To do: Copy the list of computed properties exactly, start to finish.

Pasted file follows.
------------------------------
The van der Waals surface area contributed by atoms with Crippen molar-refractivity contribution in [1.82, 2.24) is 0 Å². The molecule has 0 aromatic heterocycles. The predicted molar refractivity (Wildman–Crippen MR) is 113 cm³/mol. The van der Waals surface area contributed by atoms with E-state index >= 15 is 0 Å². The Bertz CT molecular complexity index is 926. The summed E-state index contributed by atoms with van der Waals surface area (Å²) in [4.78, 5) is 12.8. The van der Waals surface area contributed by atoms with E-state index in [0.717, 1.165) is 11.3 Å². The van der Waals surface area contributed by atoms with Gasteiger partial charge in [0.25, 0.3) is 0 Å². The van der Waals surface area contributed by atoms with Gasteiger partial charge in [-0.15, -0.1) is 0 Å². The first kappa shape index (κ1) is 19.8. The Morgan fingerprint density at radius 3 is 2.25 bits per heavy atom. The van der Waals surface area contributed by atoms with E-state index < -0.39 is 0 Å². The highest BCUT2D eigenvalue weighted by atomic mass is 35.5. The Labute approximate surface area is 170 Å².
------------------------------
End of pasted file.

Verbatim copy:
The van der Waals surface area contributed by atoms with Crippen molar-refractivity contribution in [1.82, 2.24) is 0 Å². The molecule has 0 aromatic heterocycles. The predicted molar refractivity (Wildman–Crippen MR) is 113 cm³/mol. The van der Waals surface area contributed by atoms with E-state index >= 15 is 0 Å². The Bertz CT molecular complexity index is 926. The summed E-state index contributed by atoms with van der Waals surface area (Å²) in [4.78, 5) is 12.8. The van der Waals surface area contributed by atoms with E-state index in [0.717, 1.165) is 11.3 Å². The van der Waals surface area contributed by atoms with Gasteiger partial charge in [0.25, 0.3) is 0 Å². The van der Waals surface area contributed by atoms with Gasteiger partial charge in [-0.15, -0.1) is 0 Å². The first kappa shape index (κ1) is 19.8. The Morgan fingerprint density at radius 3 is 2.25 bits per heavy atom. The van der Waals surface area contributed by atoms with E-state index < -0.39 is 0 Å². The highest BCUT2D eigenvalue weighted by atomic mass is 35.5. The Labute approximate surface area is 170 Å².